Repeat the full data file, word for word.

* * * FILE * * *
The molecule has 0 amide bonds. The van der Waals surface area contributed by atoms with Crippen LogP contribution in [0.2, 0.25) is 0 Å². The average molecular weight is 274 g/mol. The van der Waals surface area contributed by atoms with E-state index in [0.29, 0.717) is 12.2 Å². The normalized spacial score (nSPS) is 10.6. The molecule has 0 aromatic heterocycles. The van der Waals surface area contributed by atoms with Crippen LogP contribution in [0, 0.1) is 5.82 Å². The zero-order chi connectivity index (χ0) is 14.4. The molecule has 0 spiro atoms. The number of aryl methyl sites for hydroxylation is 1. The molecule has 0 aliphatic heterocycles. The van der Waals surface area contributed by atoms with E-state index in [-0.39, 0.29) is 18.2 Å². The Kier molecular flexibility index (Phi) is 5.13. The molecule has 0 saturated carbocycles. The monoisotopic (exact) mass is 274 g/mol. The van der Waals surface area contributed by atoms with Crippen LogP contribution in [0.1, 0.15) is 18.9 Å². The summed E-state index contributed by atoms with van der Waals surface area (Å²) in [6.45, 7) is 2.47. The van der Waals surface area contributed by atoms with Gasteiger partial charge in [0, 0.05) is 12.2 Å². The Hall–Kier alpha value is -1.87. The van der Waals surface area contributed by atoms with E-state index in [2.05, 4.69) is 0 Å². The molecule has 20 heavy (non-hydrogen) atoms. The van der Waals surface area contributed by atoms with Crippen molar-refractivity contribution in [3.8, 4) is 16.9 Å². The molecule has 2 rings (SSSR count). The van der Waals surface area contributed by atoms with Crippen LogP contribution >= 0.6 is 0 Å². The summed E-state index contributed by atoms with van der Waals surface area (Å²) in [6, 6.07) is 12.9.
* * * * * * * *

The molecule has 0 amide bonds. The van der Waals surface area contributed by atoms with Crippen LogP contribution in [0.2, 0.25) is 0 Å². The average molecular weight is 274 g/mol. The van der Waals surface area contributed by atoms with E-state index in [0.29, 0.717) is 12.2 Å². The normalized spacial score (nSPS) is 10.6. The molecule has 0 aromatic heterocycles. The van der Waals surface area contributed by atoms with Crippen LogP contribution in [0, 0.1) is 5.82 Å². The zero-order chi connectivity index (χ0) is 14.4. The molecule has 0 spiro atoms. The number of aryl methyl sites for hydroxylation is 1. The molecule has 0 aliphatic heterocycles. The van der Waals surface area contributed by atoms with E-state index in [-0.39, 0.29) is 18.2 Å². The Kier molecular flexibility index (Phi) is 5.13. The molecule has 0 saturated carbocycles. The monoisotopic (exact) mass is 274 g/mol. The van der Waals surface area contributed by atoms with Crippen LogP contribution in [0.1, 0.15) is 18.9 Å². The summed E-state index contributed by atoms with van der Waals surface area (Å²) in [6.45, 7) is 2.47. The van der Waals surface area contributed by atoms with Gasteiger partial charge in [0, 0.05) is 12.2 Å². The Hall–Kier alpha value is -1.87. The van der Waals surface area contributed by atoms with E-state index in [2.05, 4.69) is 0 Å². The molecule has 20 heavy (non-hydrogen) atoms. The van der Waals surface area contributed by atoms with Crippen molar-refractivity contribution in [3.8, 4) is 16.9 Å². The molecule has 2 rings (SSSR count). The van der Waals surface area contributed by atoms with Crippen LogP contribution >= 0.6 is 0 Å². The summed E-state index contributed by atoms with van der Waals surface area (Å²) in [6, 6.07) is 12.9.